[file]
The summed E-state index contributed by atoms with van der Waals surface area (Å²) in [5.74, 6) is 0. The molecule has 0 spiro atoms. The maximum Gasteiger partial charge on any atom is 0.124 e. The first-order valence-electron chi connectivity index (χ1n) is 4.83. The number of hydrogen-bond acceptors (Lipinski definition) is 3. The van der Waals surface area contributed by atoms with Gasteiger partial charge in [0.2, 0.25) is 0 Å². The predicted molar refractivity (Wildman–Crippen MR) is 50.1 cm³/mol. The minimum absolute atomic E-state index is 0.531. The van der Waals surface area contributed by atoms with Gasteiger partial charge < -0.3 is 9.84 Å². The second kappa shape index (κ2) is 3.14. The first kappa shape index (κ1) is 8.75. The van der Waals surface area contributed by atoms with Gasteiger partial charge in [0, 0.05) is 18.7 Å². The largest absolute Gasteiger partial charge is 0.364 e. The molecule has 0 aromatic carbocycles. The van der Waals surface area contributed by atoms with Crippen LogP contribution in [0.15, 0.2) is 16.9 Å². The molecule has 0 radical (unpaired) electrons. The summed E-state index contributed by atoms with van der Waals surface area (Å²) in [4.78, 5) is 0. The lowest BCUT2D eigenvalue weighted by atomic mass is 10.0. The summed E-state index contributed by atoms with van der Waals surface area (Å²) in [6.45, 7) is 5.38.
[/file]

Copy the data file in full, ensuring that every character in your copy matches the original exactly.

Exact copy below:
The summed E-state index contributed by atoms with van der Waals surface area (Å²) in [5.74, 6) is 0. The molecule has 0 spiro atoms. The maximum Gasteiger partial charge on any atom is 0.124 e. The first-order valence-electron chi connectivity index (χ1n) is 4.83. The number of hydrogen-bond acceptors (Lipinski definition) is 3. The van der Waals surface area contributed by atoms with Gasteiger partial charge in [0.2, 0.25) is 0 Å². The predicted molar refractivity (Wildman–Crippen MR) is 50.1 cm³/mol. The minimum absolute atomic E-state index is 0.531. The van der Waals surface area contributed by atoms with Gasteiger partial charge < -0.3 is 9.84 Å². The second kappa shape index (κ2) is 3.14. The first kappa shape index (κ1) is 8.75. The van der Waals surface area contributed by atoms with Gasteiger partial charge in [0, 0.05) is 18.7 Å². The largest absolute Gasteiger partial charge is 0.364 e. The molecule has 0 aromatic carbocycles. The van der Waals surface area contributed by atoms with Crippen LogP contribution in [0.15, 0.2) is 16.9 Å². The molecule has 0 radical (unpaired) electrons. The summed E-state index contributed by atoms with van der Waals surface area (Å²) in [4.78, 5) is 0. The lowest BCUT2D eigenvalue weighted by atomic mass is 10.0. The summed E-state index contributed by atoms with van der Waals surface area (Å²) in [6.45, 7) is 5.38.